EUROPE / Uncategorized

Culture Shock: France Edition


I studied abroad in Southern France during the Spring 2016 semester, and there were a lot of things I experienced in the first few weeks that I didn’t expect when I was planning my semester abroad. I took several French classes before I left, so I knew the basics, but one of the great things about study abroad is that you get to learn things about the culture that you can’t get out of just learning in a classroom. There were far too many times I experienced culture shock in the first few weeks to share all of them, but there are a few things that stick out in my mind when I think back to what surprised me the most once I arrived.

The first thing I noticed when I arrived in France was how small everything was. The cars were small, the streets were narrow, and the buildings were close together. The people in France are used to navigating the tiny streets with their cars while pedestrians amble about in the middle of the street, but that didn’t stop me from being terrified the first time I rode in a car in France. Every time my bus went up a narrow street on a steep hill, I got very nervous, at least for the first few weeks. As with everything else, I didn’t think much of it by the time I left.

Speaking of narrow streets, another big area of culture shock for me was the sidewalks, or lack thereof in some cases. The sidewalks were just as narrow as the streets, and were often part of the streets in the center of town. I studied abroad in Aix-en-Provence, where there is a lot of pride in the historical look of the town. While this is definitely one of my favorite things about Aix, it also meant that the sidewalks were often very uneven, riddled with potholes, and even had trees growing through the pavement. Needless to say I really had to get into the habit of watching where I stepped, a habit I never had to think about walking the relatively smooth sidewalks of UK’s campus.

Pet culture was huge in the city I lived in, so I always saw several people out walking their dogs when I went into town. When I first arrived, I was shocked by how well behaved the dogs were. They were very often off-leash, but never ran up to strangers or bothered other people in any way. Unfortunately, there were also many stray dogs, including one that often walked home with me when I got out of class. The large number of dogs in town also meant that there was a lot of dog poop on the sidewalks that people were not always careful about picking up. Although this really grossed me out when I first arrived, it was also one of the things I got over very quickly.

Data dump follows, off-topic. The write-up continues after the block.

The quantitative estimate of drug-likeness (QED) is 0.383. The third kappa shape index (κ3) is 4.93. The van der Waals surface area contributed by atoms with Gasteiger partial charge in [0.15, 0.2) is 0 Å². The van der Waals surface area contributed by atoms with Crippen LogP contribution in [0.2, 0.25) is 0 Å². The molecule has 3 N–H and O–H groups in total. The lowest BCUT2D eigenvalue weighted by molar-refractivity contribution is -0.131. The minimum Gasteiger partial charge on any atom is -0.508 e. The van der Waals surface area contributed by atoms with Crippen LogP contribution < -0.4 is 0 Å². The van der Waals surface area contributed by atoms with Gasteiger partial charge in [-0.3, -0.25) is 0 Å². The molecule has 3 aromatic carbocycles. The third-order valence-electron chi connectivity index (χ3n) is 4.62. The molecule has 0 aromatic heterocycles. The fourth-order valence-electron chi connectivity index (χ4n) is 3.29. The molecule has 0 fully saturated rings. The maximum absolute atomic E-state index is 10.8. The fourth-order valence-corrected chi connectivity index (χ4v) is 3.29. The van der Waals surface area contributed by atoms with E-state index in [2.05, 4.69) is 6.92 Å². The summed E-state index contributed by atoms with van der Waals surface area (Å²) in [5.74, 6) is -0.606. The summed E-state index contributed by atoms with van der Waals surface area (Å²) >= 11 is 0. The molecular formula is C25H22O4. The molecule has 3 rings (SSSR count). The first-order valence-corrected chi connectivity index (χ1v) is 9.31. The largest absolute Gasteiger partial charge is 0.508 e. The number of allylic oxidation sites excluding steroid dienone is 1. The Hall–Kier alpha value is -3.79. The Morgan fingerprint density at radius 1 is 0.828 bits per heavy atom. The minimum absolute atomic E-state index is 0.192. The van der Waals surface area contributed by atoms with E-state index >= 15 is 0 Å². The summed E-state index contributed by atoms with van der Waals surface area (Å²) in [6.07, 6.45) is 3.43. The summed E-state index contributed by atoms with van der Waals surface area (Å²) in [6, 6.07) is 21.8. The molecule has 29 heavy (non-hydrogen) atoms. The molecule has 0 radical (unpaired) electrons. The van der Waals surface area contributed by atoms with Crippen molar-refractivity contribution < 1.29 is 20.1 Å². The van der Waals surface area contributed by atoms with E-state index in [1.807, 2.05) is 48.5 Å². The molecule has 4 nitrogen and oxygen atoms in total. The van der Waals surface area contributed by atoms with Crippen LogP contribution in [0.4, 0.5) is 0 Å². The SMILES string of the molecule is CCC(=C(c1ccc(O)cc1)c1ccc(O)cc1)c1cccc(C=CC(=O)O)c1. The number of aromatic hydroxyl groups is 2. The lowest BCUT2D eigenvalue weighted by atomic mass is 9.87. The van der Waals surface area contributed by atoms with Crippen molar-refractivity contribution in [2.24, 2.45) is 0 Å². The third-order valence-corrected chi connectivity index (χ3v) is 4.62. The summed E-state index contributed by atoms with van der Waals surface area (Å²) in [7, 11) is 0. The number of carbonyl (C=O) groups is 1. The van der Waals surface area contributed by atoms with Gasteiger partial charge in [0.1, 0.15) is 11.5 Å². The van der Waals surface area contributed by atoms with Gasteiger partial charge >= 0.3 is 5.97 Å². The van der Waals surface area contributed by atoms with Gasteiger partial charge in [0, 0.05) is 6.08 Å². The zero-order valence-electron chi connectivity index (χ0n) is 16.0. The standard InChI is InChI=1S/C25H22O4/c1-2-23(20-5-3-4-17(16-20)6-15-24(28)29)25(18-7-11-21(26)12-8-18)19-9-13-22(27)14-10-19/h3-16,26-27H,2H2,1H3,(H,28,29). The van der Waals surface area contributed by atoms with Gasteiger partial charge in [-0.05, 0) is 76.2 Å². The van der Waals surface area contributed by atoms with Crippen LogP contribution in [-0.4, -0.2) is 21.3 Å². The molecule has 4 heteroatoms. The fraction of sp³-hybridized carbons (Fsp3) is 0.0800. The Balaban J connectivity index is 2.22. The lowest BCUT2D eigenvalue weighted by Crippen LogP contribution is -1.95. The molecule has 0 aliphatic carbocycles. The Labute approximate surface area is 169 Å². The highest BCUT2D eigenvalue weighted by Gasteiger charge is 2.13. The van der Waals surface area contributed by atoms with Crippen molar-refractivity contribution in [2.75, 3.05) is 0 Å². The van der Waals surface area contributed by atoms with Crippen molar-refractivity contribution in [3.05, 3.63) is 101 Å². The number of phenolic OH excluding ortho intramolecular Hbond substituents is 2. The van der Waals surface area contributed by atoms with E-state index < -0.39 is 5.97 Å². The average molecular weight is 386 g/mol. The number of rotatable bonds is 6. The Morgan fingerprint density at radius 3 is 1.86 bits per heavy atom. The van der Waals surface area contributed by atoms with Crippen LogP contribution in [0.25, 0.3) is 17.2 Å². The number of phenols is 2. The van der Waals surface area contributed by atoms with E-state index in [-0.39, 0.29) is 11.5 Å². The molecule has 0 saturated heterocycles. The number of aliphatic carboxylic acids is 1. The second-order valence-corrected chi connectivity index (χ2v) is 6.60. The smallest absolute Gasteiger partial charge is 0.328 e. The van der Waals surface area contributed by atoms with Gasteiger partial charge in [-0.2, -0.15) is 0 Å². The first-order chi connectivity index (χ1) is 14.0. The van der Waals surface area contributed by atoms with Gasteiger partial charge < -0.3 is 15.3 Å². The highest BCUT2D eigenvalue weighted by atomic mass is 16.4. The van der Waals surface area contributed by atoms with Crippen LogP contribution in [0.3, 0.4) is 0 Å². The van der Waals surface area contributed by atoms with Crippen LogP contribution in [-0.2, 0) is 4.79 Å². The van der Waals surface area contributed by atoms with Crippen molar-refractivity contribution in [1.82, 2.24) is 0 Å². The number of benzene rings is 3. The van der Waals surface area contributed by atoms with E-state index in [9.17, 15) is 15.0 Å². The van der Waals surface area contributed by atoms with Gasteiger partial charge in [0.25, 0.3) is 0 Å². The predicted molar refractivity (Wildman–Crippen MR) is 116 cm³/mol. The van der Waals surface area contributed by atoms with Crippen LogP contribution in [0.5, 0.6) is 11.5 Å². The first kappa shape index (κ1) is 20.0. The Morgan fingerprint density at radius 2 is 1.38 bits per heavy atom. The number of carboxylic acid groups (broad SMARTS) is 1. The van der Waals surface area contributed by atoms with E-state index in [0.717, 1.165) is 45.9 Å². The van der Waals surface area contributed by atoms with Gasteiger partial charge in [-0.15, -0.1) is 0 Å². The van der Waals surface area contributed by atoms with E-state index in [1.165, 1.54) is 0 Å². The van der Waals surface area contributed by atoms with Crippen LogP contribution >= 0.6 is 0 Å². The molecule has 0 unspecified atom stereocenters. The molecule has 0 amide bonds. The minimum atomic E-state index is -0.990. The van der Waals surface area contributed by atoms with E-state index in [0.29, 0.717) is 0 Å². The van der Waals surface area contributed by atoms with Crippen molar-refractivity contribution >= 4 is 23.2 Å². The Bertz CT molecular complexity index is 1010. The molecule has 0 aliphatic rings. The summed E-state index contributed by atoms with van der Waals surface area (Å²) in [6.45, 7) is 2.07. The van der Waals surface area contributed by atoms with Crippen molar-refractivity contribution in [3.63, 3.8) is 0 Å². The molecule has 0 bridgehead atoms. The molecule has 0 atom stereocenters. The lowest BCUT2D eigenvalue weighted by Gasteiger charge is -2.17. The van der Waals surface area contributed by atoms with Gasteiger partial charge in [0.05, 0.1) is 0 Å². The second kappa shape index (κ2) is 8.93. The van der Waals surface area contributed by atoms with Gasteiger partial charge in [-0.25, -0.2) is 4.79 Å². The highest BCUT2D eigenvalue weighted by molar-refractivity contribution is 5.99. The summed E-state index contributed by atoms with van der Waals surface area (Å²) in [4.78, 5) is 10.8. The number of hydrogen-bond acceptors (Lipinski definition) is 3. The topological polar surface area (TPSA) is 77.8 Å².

The last big culture shock I had upon arriving was the dining culture in France. In America, I was used to eating dinner early in the evening, eating quickly, and leaving relatively soon after I arrived at a restaurant. There are many things I could talk about regarding the differences in French and American restaurants, but the thing that I was most unprepared for was simply the timing of the meals. I was prepared for the differences in the types of food and the ways of paying for and ordering food, but the differences in when I ate was something I didn’t even think about before leaving. Most of the sit down restaurants in France don’t even open until 7 or 7:30pm and meals can last for several hours. The first time I went to a restaurant in France, I was confused when the waiter just left us to talk for hours without even trying to bring us the check, until I looked around and saw that everyone else was sitting for hours as well.

Culture shock can make it a little harder to adjust to your new culture, but it goes away quickly. A few weeks into my exchange, I had already learned to adapt to new habits and a new lifestyle. Most of the things that seemed most shocking to me when I first arrived I thought very little about soon afterwards.

Caitlin Smith is a senior at the University of Kentucky studying French and Sociology. She studied abroad in Aix-en-Provence, France during the Spring 2016 semester.